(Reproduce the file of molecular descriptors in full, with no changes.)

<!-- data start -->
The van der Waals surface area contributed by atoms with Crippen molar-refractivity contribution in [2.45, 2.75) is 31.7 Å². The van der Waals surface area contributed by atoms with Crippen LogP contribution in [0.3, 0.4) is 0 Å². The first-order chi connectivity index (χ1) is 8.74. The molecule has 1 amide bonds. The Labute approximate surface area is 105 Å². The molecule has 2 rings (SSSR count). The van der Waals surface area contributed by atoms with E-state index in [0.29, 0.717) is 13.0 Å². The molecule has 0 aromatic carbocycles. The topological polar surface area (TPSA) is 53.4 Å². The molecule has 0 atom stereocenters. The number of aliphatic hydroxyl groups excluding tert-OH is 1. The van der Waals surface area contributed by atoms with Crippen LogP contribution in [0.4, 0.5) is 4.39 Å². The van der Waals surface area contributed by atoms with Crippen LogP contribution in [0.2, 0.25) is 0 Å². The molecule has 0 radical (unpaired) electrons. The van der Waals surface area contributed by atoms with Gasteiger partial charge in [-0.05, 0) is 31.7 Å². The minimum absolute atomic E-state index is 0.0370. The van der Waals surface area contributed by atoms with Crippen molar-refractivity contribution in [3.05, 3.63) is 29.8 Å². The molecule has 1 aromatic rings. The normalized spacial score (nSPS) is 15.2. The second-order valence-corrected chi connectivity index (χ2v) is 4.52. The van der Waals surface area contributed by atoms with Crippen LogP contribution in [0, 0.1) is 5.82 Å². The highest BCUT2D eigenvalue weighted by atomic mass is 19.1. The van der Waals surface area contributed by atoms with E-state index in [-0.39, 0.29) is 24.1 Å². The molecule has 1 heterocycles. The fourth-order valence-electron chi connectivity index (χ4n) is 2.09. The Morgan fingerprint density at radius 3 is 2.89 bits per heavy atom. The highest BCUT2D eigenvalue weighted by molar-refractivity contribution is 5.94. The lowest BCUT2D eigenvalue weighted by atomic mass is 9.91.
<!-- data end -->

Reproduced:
The van der Waals surface area contributed by atoms with Crippen molar-refractivity contribution in [2.45, 2.75) is 31.7 Å². The van der Waals surface area contributed by atoms with Crippen LogP contribution in [0.3, 0.4) is 0 Å². The first-order chi connectivity index (χ1) is 8.74. The molecule has 1 amide bonds. The Labute approximate surface area is 105 Å². The molecule has 2 rings (SSSR count). The van der Waals surface area contributed by atoms with E-state index in [0.29, 0.717) is 13.0 Å². The molecule has 0 aromatic carbocycles. The topological polar surface area (TPSA) is 53.4 Å². The molecule has 0 atom stereocenters. The number of aliphatic hydroxyl groups excluding tert-OH is 1. The van der Waals surface area contributed by atoms with Crippen LogP contribution in [0.4, 0.5) is 4.39 Å². The van der Waals surface area contributed by atoms with Crippen LogP contribution in [0.2, 0.25) is 0 Å². The molecule has 0 radical (unpaired) electrons. The van der Waals surface area contributed by atoms with Gasteiger partial charge in [-0.05, 0) is 31.7 Å². The minimum absolute atomic E-state index is 0.0370. The van der Waals surface area contributed by atoms with Crippen molar-refractivity contribution in [3.05, 3.63) is 29.8 Å². The molecule has 1 aromatic rings. The normalized spacial score (nSPS) is 15.2. The second-order valence-corrected chi connectivity index (χ2v) is 4.52. The van der Waals surface area contributed by atoms with Crippen LogP contribution in [0, 0.1) is 5.82 Å². The highest BCUT2D eigenvalue weighted by atomic mass is 19.1. The van der Waals surface area contributed by atoms with E-state index in [-0.39, 0.29) is 24.1 Å². The molecule has 1 heterocycles. The fourth-order valence-electron chi connectivity index (χ4n) is 2.09. The Morgan fingerprint density at radius 3 is 2.89 bits per heavy atom. The highest BCUT2D eigenvalue weighted by molar-refractivity contribution is 5.94. The lowest BCUT2D eigenvalue weighted by atomic mass is 9.91.